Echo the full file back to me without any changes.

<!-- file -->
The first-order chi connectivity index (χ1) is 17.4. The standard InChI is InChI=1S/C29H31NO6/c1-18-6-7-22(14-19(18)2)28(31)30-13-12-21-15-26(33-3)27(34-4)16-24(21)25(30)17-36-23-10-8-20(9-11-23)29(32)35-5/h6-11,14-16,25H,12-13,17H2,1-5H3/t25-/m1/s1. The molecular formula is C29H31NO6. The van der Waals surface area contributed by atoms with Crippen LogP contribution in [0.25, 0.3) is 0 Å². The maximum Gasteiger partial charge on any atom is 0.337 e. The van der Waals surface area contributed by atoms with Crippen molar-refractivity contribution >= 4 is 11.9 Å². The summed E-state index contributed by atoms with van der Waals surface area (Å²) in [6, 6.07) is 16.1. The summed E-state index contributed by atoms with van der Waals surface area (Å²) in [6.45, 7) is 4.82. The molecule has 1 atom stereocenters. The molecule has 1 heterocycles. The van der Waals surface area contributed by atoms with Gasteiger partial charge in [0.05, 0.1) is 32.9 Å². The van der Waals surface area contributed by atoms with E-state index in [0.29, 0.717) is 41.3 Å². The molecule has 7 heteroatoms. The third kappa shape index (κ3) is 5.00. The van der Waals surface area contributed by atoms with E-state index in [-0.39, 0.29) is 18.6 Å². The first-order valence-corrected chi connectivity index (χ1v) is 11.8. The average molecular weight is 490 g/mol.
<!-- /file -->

The first-order chi connectivity index (χ1) is 17.4. The standard InChI is InChI=1S/C29H31NO6/c1-18-6-7-22(14-19(18)2)28(31)30-13-12-21-15-26(33-3)27(34-4)16-24(21)25(30)17-36-23-10-8-20(9-11-23)29(32)35-5/h6-11,14-16,25H,12-13,17H2,1-5H3/t25-/m1/s1. The molecular formula is C29H31NO6. The van der Waals surface area contributed by atoms with Crippen LogP contribution in [0.25, 0.3) is 0 Å². The maximum Gasteiger partial charge on any atom is 0.337 e. The van der Waals surface area contributed by atoms with Crippen molar-refractivity contribution >= 4 is 11.9 Å². The summed E-state index contributed by atoms with van der Waals surface area (Å²) in [6, 6.07) is 16.1. The summed E-state index contributed by atoms with van der Waals surface area (Å²) in [6.45, 7) is 4.82. The molecule has 1 atom stereocenters. The molecule has 1 heterocycles. The van der Waals surface area contributed by atoms with Gasteiger partial charge in [0.05, 0.1) is 32.9 Å². The van der Waals surface area contributed by atoms with E-state index in [0.29, 0.717) is 41.3 Å². The molecule has 7 heteroatoms. The third kappa shape index (κ3) is 5.00. The van der Waals surface area contributed by atoms with E-state index in [-0.39, 0.29) is 18.6 Å². The first-order valence-corrected chi connectivity index (χ1v) is 11.8. The average molecular weight is 490 g/mol.